Public-Private Partnership Engages Library, Museum Sectors to Develop Science-Based Information to Help Organizations Plan for a New Future
News Release, Institute for Museum and Library Services
Washington, DC—The Institute of Museum and Library Services, together with OCLC, Inc. and Battelle, announced a new collaboration to support the nation’s libraries and museums as they consider safe reopening practices in light of COVID-19.
Each year, people visit public libraries over 1.35 billion times, in addition to the approximately 850 million annual visits to American museums—the latter of which alone is more than the attendance for all major league sporting events and theme parks combined.
While most museums and libraries’ physical spaces are currently closed to the public, some are already working with local health officials to compile plans on when and how to safely reopen.
IMLS, the primary source of federal funding for museums and libraries, OCLC, a global library technology and research organization, and Battelle, a not-for-profit global research and development organization, have come together to help identify and respond to the needs of collecting institutions.Other federal contributors include the Smithsonian, the Library of Congress, and the National Archives and Records Administration.
IMLS took initial steps to help identify and respond to the needs of collecting institutions several weeks prior. On March 30, the agency hosted a webinar with the Centers for Disease Control and Prevention; the recording is available on theIMLS website.
IMLS, OCLC, and Battelle will also engage a steering committee drawn from the museum and library fields with the goal of understanding and mitigating the impact of the virus. Together, they will help support the curation and development of information on how to handle materials, training, and cleaning in support of safely reopening and sustaining operations under a COVID-19 reality.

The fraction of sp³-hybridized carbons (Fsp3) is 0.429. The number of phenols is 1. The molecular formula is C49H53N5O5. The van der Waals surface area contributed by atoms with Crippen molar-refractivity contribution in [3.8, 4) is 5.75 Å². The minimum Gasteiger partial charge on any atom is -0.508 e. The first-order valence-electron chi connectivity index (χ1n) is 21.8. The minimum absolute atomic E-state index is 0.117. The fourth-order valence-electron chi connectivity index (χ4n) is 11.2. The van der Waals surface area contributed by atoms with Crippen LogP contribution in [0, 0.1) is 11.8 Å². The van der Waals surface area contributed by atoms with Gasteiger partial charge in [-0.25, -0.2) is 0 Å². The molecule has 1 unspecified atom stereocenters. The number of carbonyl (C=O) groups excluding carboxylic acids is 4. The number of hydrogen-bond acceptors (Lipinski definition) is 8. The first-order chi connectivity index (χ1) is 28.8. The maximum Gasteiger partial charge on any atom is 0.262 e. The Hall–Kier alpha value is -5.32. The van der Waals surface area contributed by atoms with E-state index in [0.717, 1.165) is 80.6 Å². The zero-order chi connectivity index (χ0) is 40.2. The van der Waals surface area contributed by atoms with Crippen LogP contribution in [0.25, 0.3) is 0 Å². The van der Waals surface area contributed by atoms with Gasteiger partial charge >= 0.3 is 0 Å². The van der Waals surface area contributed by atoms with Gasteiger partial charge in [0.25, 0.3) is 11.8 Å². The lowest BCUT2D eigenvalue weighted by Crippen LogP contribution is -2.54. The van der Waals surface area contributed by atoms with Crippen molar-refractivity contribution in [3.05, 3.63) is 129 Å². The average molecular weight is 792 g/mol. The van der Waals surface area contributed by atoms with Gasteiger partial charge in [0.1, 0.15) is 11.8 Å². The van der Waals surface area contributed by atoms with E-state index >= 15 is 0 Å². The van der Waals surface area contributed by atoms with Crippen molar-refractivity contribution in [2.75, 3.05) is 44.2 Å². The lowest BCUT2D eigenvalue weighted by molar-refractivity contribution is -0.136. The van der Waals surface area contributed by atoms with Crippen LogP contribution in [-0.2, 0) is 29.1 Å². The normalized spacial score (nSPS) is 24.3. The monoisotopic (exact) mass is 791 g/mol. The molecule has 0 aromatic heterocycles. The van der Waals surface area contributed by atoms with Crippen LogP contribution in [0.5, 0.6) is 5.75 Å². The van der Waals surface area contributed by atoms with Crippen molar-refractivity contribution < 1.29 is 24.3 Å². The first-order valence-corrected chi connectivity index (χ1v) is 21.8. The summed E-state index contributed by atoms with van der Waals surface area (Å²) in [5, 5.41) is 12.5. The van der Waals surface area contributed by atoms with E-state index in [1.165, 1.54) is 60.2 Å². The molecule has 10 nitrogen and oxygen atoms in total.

As the national emergency has intensified, so has the concern over the handling of paper- and plastic-based, circulating, and the other types of collections and interactive exhibits managed by libraries, museums, and related organizations.
“Managing inventory and handling materials is a daily function of collecting institutions across America and the globe,” said IMLS Director Crosby Kemper. Collecting institutions in the U.S. hold more than13 billion items, from furniture to photos and sheet music to soil samples, and the amount of loose paper in collections alone is enough to fill 347 Olympic-sized pools.
“The challenge of working with collections is compounded by inconclusive information on how the virus survives on surfaces and how—or if—different types of materials can be handled to mitigate exposure. As library systems, museums, and similar institutions across the United States plan for their reopening, an enhanced understanding of how to apply best practices in the context of local officials’ guidance is absolutely essential in mitigating risk to employees in handling collections and engaging with the public,” said Kemper.
“These unprecedented times call for unprecedented measures to protect people,” said Skip Prichard, OCLC President and CEO. “There is still a lot we have to learn about COVID-19 as we plan to reopen libraries and museums. Working with IMLS and Battelle, OCLC will be able to provide libraries and museums with the best research available to determine best practices for handling collections materials, and protecting the health and safety of staff and the communities they serve.”
“This project will likely not answer all the concerns around reopening, nor will it supersede community health guidance,” said Kemper. “However, it is part of a larger, critical effort to help the more than 140,000 libraries and museums across the country.”
On April 13, IMLS announced plans to distribute$30 millionin CARES Act funding to all U.S. states, territories, the District of Columbia, and the Freely Associated States to help communities address the digital divide. This followed the agency’s April 6 release ofnew flexibilitiesfor its nearly 1,300 open awards to provide relief for staff salaries and other pandemic-related operating expenses.
“We hope that by working together, we can aid communities by offering vital information as they consider reopening and beyond in a changed world,” said Kemper.